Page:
Recently my husband has traveled for work, leaving me to steer the ship at home. When this happens my patience with the kids - at times - runs low. My craziness factor - most times - runs high. He doesn't travel much, maybe 3 - 4 times a year, but when he's out of town, solo parenting bears great fruits. Usually these emerge as really attractive character traits: resentment, anger, and rage (to name a few) directed at no one in particular.
Well usually it's directed at my husband when he calls to check in
me: Oh me? I'm great. Except the kids are fighting, I didn't sleep well, I can't go to the bathroom in peace, and Audrey was already in time out at 7am this morning. We're great - how are YOU?
And sometimes (always) it's directed at our kids
me: I'm the only adult here, so NO we will not swim in the deep pool. I don't CARE that you're practicing jumping in the deep end. That will wait for another time.
me: Put your clothes on. PUT your clothes on. PUT your CLOTHES on. If I say this one more time, you will NOT get to wear a dress today. It will be shorts and a t-shirt for you. Remember the last time you lost your dresses for a week? That will happen again.
me: Stop LAYING on your sister or I will come in there and remove you myself.
me: Get back in here. Now. What are you doing? Why are you playing
in the car? I asked you to retrieve water bottles and come back inside!
WHAT are you DOING? Why are you climbing into the driver's seat? What
do you mean the doors won't open?
me: 3 strikes and you're out. If you get 3 strikes, then you go straight to bed with no books and stories. You already have 1 strike from when you slapped Frankie's hand.
Audrey: (taking an inventory of her evening) I have 2 strikes.
me: You have 1, but it can be 2 if you really want.
When solo parenting, it forces me to let go of some things.
For example, who needs pants? Frances was the pants-less wonder on Thursday while I was at work. She ate breakfast in the car, spilled milk and cereal on her seat and shorts, then pooped three times. So she lived in a diaper for the morning...while at the YMCA. Just forget about the pants! And why even brush your teeth? One night Audrey threw her toothpasted toothbrush across the bathroom, landing on the floor (bleh). That's when I decided that toothbrushing would not happen for Audrey. I'm just not going to hold that standard tonight. Cavities be damned!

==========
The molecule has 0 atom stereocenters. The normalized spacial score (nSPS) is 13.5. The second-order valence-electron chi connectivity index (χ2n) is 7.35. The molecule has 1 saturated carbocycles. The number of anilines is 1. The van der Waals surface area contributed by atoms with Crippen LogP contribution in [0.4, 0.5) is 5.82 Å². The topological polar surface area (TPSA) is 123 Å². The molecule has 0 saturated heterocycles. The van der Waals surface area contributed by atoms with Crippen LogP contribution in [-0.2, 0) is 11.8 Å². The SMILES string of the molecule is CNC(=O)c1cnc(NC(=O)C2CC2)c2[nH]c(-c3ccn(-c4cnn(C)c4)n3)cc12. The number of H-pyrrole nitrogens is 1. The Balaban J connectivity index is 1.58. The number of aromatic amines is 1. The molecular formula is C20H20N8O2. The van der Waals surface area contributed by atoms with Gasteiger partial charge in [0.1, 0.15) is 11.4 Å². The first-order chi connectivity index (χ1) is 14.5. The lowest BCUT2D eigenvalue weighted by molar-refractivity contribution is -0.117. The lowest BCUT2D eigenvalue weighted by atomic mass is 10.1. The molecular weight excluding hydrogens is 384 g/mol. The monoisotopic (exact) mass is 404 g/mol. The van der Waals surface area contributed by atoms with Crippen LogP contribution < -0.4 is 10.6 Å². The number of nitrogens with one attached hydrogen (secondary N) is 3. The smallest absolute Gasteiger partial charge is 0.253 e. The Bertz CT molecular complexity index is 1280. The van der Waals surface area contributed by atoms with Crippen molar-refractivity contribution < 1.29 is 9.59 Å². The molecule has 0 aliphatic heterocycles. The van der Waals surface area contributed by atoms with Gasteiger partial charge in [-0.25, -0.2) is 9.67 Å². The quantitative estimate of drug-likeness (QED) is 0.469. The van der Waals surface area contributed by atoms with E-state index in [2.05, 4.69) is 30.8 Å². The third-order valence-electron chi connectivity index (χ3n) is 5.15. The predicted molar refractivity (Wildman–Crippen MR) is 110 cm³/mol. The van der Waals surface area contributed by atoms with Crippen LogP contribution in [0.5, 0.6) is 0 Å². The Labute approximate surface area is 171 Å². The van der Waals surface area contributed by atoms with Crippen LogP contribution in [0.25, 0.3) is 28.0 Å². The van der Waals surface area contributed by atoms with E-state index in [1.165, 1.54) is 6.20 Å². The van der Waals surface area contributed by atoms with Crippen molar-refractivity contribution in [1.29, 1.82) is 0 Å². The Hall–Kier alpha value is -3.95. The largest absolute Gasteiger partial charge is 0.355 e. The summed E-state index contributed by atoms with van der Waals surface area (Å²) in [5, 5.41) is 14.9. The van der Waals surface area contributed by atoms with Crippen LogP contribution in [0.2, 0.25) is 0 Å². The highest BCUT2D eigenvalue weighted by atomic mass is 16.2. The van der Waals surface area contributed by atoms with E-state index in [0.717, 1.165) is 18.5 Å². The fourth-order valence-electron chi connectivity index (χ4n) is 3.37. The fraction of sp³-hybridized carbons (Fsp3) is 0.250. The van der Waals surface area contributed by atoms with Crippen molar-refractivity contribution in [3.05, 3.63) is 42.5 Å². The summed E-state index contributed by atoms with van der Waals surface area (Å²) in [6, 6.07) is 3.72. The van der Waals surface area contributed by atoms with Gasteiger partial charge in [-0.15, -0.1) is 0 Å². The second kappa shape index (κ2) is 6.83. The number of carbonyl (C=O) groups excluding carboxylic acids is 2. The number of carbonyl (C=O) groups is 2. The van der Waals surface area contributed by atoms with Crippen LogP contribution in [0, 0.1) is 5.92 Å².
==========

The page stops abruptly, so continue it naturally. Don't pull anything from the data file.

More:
There were some hidden gems in the solo parenting weekend. In a quiet moment with Sean, he told me that on nights when I'm not able to sing his lullaby to him before bed, he sings it to himself. He showed me how does it. He said it helps him adjust his eyes from the light to the dark. When I'm done singing to him each night, he checks his eyes, and if they're particularly sensitive to the light, he knows that he's nearly ready for sleep. So on nights when he sings to himself, he checks his eyes at the end of his song, and if they're not ready for sleep, he knows he's forgotten a part of the song so he goes back and sings it again. This insight - born out of being the only adult to hear his musings for that day - is a gem. I realize that the window might be closing for how long he wants me to sing him to sleep.
Whenever Frances has asked for Tom while he's out of town, I've told her that "Daddy's at work." She's used to him going to work 5 days a week, so initially she bought it. But after three days straight of not seeing her father, that line didn't work anymore. She wandered around the foyer one morning looking for Daddy. She wanted to talk to Daddy on the phone. She wanted Daddy to put on her shoes. She had enough of me. She wanted Daddy. I would gladly have had her father around to change her poopy diaper, but he was nowhere in sight, and since she smelled awful, I picked her up to go find the changing table. In some twisted mom-reflex, though I knew she was poopy, I sniffed her diaper.
me: Did you poop? You stink! Frankie girl, did you poop?
But instead of her usual confirm/deny pattern, she emerged with her own jab.
Frances: No. Daddy poop. Daddy. POOP.
Now regardless of Tom being in or out of town, she answers the question the same every time.
Though I much prefer co-parenting, single parenting does have its benefits. Along with letting go of pants and toothbrushing, I often find that I let go of some things that aren't serving me. I tend to be gentler on myself and the kids (at least for the first day or two that Tom's gone), and I allow more fun. Our tradition when he leaves is to go out for donuts. While eating our donuts
Sean: Dad is missing out on all the fun!
me: He sure is. We get donuts, and Dad will be on an airplane.
Sean: Yeah. We get to have fun and Dad just has to sit at a boring conference.
Truth. We are having all the fun. It doesn't always feel like that, but when I can take a deep breath and remind myself of the pockets of fun - even with the insanity - solo parenting can be a little fun.